Our entire operation is burdened with a large carbon and water footprint, long supply chains, drawing from non-renewable sources, and once something is created, it is often not recyclable. We are locked into the processes of the linear economy, which has become the only legitimate religion of the designers of our time. This applies not only to buildings, but also to land development or 99.9 percent of engineering design. Some time ago a rabble was raised that bus stops were being designed against humanity, specifically against people experiencing homelessness. My impression is that nowadays almost all design is directed precisely against people, architectural design too. Of course, some architects were already thinking about compensation in the form of rooftop adaptations, fifth facades or green walls to return to nature what was taken away for investment. Green roofs still as a yes, but green walls, not those growing from the ground (vines), but so-called vertical gardens, are hardly an eco phenomenon. Their implementation and maintenance require engaging a lot of energy. As a landscape architect, I'm not against green or blue roofs or green facades, but what's important in all this is moderation and the realization that every activity of the investment process generates carbon dioxide (a greenhouse gas), even one that looks "green" and "ecological." If we fix this in our heads, we will begin to look at the reality around us differently. If, in addition, we introduce into the creative process, from the very beginning, so seriously, thinking about the circularity (GOZ) of construction objects and the use of nature's mechanisms for land use, it will be better for us and for future generations.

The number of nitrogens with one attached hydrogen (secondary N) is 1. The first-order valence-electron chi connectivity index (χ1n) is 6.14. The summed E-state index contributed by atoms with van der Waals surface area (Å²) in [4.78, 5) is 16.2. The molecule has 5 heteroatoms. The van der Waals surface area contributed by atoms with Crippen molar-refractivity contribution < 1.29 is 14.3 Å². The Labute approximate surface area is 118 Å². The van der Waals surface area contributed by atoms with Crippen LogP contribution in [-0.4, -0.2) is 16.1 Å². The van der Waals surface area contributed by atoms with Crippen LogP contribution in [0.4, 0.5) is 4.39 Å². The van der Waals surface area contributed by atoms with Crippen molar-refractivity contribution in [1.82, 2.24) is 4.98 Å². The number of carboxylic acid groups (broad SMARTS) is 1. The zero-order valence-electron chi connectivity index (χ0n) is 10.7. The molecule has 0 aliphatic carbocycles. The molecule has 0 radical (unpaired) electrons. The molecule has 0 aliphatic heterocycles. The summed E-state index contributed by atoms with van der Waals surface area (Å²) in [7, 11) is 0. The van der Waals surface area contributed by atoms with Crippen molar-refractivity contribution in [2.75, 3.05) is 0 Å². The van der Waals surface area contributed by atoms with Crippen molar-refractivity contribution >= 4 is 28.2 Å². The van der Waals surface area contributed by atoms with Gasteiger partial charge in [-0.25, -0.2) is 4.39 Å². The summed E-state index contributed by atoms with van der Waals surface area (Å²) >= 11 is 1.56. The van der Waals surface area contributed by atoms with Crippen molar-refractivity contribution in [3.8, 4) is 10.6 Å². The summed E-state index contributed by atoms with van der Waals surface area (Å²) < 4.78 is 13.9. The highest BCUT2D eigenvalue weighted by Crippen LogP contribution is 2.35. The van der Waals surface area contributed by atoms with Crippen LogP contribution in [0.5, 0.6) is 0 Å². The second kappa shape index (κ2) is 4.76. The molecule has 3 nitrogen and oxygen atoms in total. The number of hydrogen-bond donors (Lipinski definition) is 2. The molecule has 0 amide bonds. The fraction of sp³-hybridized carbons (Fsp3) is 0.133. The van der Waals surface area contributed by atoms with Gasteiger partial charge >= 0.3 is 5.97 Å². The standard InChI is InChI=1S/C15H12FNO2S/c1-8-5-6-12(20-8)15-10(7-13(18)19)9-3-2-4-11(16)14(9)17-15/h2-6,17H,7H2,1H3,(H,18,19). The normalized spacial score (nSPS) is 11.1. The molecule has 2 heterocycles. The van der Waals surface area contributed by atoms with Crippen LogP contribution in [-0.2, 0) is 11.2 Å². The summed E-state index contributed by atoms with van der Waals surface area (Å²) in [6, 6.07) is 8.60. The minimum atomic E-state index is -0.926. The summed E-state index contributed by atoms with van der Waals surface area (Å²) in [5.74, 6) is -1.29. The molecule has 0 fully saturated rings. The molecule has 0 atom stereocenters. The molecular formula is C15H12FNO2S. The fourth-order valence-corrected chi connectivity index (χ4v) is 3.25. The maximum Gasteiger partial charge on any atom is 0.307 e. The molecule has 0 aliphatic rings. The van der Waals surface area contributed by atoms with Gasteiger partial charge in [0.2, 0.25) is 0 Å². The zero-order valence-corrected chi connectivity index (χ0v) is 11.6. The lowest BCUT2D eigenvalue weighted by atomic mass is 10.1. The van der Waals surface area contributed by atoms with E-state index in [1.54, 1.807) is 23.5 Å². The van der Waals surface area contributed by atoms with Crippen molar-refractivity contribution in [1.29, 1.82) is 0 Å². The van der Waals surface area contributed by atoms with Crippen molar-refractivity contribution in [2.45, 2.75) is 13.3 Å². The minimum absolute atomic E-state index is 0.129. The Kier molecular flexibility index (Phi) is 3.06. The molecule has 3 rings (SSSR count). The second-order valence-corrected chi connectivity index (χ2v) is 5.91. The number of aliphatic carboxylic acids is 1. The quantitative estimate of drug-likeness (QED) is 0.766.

Bez zniszczenia

Without destruction

© Filipowski

But let's return to the title "without destruction." When we start the investment process, we most often enter a plot of land and destroy what exists there. This is often an unreflective action, an archetype that is not discussed. Plants, both shrubs and trees, and certainly "thickets and bushes" become the victims of our invasion. It's easier for us to cut down, put up buildings and plant a few rachitic trees as administrative, because not environmental, compensation. This is where I wonder most about us. Why are we not taking advantage of this potential? Why don't we use the existing vegetation for later design and construction activities? It won't work with all plants, and we won't always have the opportunity to do so, but it's worth trying. Make a good inventory before starting the design and use it to preserve as much vegetation as possible. Believe me, large existing trees are an added value, even in financial terms. In the United States, an algorithm was developed to calculate the ecological services of trees in a city. It turned out that one tree generates $10,000 in revenue per year, for example, because it makes people land in hospitals less often. New plantings and works cost money, often considerable sums. That's the financial argument, and the other, more important one is about human well-being. We actually feel better when surrounded by greenery of natural origin. Then there is the most important issue - limited investment processes, for example, those thought out at the pre-design and design stage, mean less greenhouse gas emissions, and thus not adding to the stove of climate change. A closed-loop economy and observation of nature, a change in the approach to space aesthetics and design narrative, and even name changes and clearing knowledge of urban myths and legends are homework for the next few years. When I hear that it can't be done, I quote a sung engineering classic under my breath: "There isn't a pipe in the world that can't be unclogged."

Wojciech Januszczyk

The vote has already been cast